My right hand grips onto a mediocre sloper, while my feet smear on the glass of La Marie-Rose, a center line up a perfect sandstone Fontainebleau blob. I adjust my body to reach another left-hand sloper. The crisp morning temps make the holds feel good despite the 19mm of precipitation over the last five days. But … I’m off. I’m falling ten feet to the flat sandy lake bed. Turtle shell slopers, egg shaped boulders, dense forest, and flat sand landings are synonymous with Fontainebleau bouldering. Last Fall my Salt Lake City friends invited me on a month-long trip to the area 70 kilometers southeast of Paris, and I immediately agreed. What I hadn’t agreed to was the five days of rain and festering, sitting around drinking Leffe, France’s staple light beer. When the early March clouds lifted, I ran through a forest of damp leaves toward La Marie-Rose, the first 6a established in Font by Rene Ferlet in 1946. Excitement coursed through my body as I grabbed the opposing sidepulls, clumsily placing my feet and reaching for the slopers above. When I hit the sand below La Marie-Rose, I realized that the rich history and difficulties of the birthplace of bouldering were real.

The 110 square miles of Fontainebleau hold problems for everyone from toddlers to 8c/V15 climbers. Climbers began establishing problems around 1870. The large and dense forest still sees new areas and new boulders established every year, even in the most popular zones. Font has a richer history than any other bouldering area in the world—the first to make bouldering an autonomous form of climbing, it inspired newly developed climbing gear, served as preparation for mountaineering and also as a place to push the standards of difficulty. Font is a place to learn about climbing and how to master it.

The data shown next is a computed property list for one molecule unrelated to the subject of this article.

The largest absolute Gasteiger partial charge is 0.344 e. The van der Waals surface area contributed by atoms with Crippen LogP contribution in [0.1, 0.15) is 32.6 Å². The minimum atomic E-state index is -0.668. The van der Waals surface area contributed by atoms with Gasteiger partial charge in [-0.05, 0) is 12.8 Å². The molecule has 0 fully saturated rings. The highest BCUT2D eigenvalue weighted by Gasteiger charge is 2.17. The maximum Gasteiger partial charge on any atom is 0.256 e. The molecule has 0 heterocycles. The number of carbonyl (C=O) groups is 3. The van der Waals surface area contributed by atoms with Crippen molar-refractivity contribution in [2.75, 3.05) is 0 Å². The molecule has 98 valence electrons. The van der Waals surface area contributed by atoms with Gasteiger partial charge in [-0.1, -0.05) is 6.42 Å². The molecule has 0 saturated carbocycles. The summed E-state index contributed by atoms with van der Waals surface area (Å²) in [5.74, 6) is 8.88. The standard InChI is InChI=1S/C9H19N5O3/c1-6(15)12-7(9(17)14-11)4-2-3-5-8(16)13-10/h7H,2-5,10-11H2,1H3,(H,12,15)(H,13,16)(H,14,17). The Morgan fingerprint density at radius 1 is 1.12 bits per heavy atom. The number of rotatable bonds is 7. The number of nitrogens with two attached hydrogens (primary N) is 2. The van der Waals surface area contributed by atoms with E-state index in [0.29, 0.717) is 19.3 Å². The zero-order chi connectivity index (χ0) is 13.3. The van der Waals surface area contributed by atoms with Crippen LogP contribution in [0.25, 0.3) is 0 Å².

Climbing in Font began in 1874, when the Club Alpin Francais, a newly organized collection of French climbers, organized bouldering sessions in Font to train for alpine objectives in Chamonix, 172 km away. They developed footwear in the boulders, initially wearing spiked shoes to climb. Then in 1913, the Lepiney brothers used espadrilles, moccasin style shoes with rope soles to help climbers to smear. The espadrilles provided more friction on the sandstone and initiated the idea of high friction soles for climbing.  This obsession with sticking to the rock led to the use of resin in 1932. Locals used resin, or “pof,” a highly viscous, sticky derivative of pine sap, by beating it against the rock and then applying it to their shoes and hands. Unfortunately, pof leaves a black glassy residue making subsequent ascents more difficult without it.